However, posterior vitreous detachment is not the only possible cause of floaters and flashers. Other potential causes include:

1. Migraine

Migraine is mainly associated with flashes. Flashes caused by migraines often look different from vitreous light flashes. Moreover, migraine can cause flashes in younger populations.

2. Posterior Uveitis

Posterior uveitis is the inflammation of the uvea in the back of the eye, and this can lead to the deposit of debris in the vitreous fluid, which can cause the floater phenomenon.

3. Bleeding

Bleeding in the eyes will release blood cells that could float in the vitreous humor before being absorbed.

4. Retinal Tear

A retinal tear is a potential consequence of posterior vitreous detachment. The shrinking vitreous humor could pull on the retina with such force that the retina could tear. This often happens to also tear a small blood vessel, which bleeds, causing blood cells to float in the vitreous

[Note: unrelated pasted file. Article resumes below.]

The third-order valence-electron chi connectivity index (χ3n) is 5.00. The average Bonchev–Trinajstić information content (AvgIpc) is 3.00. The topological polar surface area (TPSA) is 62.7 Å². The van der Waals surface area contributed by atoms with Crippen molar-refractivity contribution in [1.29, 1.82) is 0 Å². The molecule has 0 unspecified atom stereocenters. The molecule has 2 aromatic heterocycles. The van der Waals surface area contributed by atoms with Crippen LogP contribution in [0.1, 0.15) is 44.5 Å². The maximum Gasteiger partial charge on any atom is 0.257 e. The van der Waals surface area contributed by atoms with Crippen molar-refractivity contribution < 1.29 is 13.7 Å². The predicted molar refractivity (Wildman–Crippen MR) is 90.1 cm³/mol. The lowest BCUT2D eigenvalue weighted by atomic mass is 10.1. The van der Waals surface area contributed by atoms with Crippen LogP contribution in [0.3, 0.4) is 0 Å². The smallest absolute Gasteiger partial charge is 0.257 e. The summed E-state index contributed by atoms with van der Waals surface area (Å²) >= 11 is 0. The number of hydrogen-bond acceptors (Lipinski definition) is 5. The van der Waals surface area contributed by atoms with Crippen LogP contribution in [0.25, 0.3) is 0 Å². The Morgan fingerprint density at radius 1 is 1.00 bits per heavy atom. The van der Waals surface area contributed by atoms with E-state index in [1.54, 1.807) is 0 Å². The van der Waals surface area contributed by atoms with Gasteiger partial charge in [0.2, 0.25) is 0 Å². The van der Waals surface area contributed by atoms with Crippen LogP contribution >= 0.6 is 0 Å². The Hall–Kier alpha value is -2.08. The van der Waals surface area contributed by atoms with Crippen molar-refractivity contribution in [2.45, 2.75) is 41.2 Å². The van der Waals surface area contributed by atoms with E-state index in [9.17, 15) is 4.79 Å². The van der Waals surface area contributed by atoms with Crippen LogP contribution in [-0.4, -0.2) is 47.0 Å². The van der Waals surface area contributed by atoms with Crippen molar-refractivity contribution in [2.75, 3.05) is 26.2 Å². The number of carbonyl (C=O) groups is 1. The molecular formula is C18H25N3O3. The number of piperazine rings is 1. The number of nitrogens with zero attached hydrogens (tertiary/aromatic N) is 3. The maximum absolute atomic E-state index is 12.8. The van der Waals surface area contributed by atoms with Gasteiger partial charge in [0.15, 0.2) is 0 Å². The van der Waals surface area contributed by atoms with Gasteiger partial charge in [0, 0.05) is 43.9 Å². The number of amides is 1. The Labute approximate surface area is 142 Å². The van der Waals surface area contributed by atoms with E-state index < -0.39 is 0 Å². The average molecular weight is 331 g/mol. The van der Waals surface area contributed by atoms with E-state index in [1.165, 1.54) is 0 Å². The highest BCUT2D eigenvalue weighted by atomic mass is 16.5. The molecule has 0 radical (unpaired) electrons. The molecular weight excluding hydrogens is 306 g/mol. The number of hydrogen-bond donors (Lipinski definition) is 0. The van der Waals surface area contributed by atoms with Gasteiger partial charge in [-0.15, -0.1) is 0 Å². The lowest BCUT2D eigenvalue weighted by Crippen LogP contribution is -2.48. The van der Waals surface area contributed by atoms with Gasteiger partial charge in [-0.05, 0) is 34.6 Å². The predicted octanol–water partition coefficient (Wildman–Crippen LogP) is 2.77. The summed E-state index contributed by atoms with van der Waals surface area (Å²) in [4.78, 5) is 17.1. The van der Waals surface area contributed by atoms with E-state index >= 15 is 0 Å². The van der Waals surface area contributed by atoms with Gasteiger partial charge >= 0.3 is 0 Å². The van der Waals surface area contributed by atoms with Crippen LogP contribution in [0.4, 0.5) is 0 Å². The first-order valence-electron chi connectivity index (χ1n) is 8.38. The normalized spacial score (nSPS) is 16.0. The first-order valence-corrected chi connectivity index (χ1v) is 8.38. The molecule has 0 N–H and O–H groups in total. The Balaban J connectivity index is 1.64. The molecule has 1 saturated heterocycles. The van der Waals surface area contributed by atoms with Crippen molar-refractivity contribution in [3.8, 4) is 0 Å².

5. Retinal Detachment

If untreated, a retinal tear could cause fluid to intrude into the space behind the retina. This could lead to retinal detachment and potential blindness.

6. Medication

If medication is injected into the vitreous humor, it could cause bubbles to form, or the undissolved parts float around until absorbed. You will perceive these bubbles or suspended medications as floaters.

Should You See a Doctor When You See Floaters and Flashes?

Floaters and flashes can come and go and are usually not a cause for concern. However, you are advised to consult an eye doctor if any of the following is true.

  • Your floaters or flashes are persisting.